United States District Court, N.D. Alabama, Northeastern Division
March 31, 2015
CHANDA JOHNSON, Plaintiff,
J.C. PENNEY CORPORATION, INC., Defendant.
MEMORANDUM OPINION AND ORDER
C LYNWOOD SMITH, Jr., District Judge.
This case is before the court on plaintiff's motion in limine.  Upon consideration of the motion, and defendant's response thereto,  the court concludes that the motion should be granted in part, denied in part, and denied as moot in part.
I. EVIDENCE REGARDING PLAINTIFF'S EMPLOYMENT HISTORY PRIOR TO THE DEFENDANT
Plaintiff first moves to exclude from presentation at trial "any and all evidence or testimony regarding her employment history and records in relation to employers prior to the Defendant, " as well as any summary of her employment history that might be offered by defendant. Plaintiff asserts that any such evidence would not be relevant to plaintiff's claims for claims for discrimination and retaliation under the Americans With Disabilities Act of 1990 ("ADA"), 42 U.S.C. 12101 et seq., interference with her rights under the Family Medical Leave Act of 1993 ("FMLA"), 29 U.S.C. § 2601 et seq., and retaliation for exercising her rights under the FMLA, and that any probative value of such evidence would be outweighed by the danger of unfair prejudice, confusion of the issues, misleading the jury, undue delay, or waste of time. See Fed.R.Evid. 401, 402, and 403.
Defendant states that it "does not anticipate introducing evidence relating to Johnson's prior employment history at this time." Accordingly, this aspect of plaintiff's motion in limine will be denied as moot. Even so, this ruling will not prevent defendant from presenting evidence of plaintiff's prior employment history in order to impeach plaintiff, if necessary.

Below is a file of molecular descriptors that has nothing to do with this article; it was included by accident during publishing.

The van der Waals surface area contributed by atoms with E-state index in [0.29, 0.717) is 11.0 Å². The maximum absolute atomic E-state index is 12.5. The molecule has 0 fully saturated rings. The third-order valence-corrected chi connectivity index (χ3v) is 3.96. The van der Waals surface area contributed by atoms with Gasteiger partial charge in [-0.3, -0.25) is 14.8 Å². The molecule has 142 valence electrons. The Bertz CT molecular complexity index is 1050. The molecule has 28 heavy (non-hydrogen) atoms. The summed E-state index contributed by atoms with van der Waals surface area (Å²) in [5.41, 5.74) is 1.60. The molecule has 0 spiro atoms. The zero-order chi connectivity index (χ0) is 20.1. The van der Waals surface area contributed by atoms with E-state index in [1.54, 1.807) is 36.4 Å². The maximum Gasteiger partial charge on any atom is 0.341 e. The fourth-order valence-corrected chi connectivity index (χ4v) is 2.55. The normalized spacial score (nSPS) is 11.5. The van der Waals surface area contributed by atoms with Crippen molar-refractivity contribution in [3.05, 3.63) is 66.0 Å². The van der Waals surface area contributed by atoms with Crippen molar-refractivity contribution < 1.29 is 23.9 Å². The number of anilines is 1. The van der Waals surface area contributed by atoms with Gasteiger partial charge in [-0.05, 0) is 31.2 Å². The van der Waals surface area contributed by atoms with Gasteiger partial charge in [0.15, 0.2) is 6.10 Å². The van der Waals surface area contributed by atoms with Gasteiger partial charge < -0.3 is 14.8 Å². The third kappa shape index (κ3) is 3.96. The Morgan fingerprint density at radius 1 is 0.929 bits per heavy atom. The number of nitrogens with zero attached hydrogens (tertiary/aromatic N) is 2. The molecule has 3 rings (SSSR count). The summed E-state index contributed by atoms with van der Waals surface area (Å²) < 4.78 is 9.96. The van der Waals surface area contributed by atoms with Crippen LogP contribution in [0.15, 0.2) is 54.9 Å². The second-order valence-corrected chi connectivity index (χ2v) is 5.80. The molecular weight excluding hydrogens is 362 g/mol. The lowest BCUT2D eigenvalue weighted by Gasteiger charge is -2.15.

II. EVIDENCE REGARDING THE DETERMINATIONS/DISMISSALS AND NOTICES OF RIGHT TO SUE ISSUED BY THE EQUAL EMPLOYMENT OPPORTUNITY COMMISSION TO PLAINTIFF
Plaintiff next asks the court to exclude any "evidence relating to the E.E.O.C.'s determination of the Plaintiff's Charge against the Defendant, including, but not limited to, the EEOC determination letter and related correspondence issued to Plaintiff." The Eleventh Circuit has held that a trial judge has broad discretion to deny the admission of EEOC determinations in jury trial settings. See, e.g., Walker v. NationsBank of Florida, N.A., 53 F.3d 1548, 1554 (11th Cir. 1995). Defendant does not appear to contest this point, acknowledging that, "[t]o the extent that Johnson seeks to exclude all submissions to and determinations from the EEOC relating to its investigation of Johnson's Charge, " it does not object to plaintiff's request. Accordingly, this aspect of plaintiff's motion in limine will be granted. All evidence regarding submissions to and determinations from the EEOC relating to the investigation of plaintiff's charge will be excluded, regardless of whether that evidence is offered by plaintiff or defendant.
III. EVIDENCE OF OTHER LITIGATION AND/OR ADMINISTRATIVE CLAIMS TO WHICH PLAINTIFF HAS BEEN A PARTY
Plaintiff anticipates, based upon questions asked during her deposition, that defendant "may attempt to offer evidence at trial regarding other litigation and/or administrative claims to which Plaintiff has been a party, specifically including: (1) Plaintiff filing a worker compensation claim related to carpal tunnel syndrome with a prior employer, Anderson News." Defendant "does not anticipate introducing evidence relating to Johnson's prior litigation and administrative claims at this time." Accordingly, this aspect of plaintiff's motion in limine will be denied as moot. Even so, this ruling will not prevent defendant from presenting evidence of plaintiff's prior claims in order to impeach plaintiff, if necessary.
IV. EVIDENCE THAT PLAINTIFF PERFORMED SALON SERVICES IN HER HOME WHILE EMPLOYED WITH DEFENDANT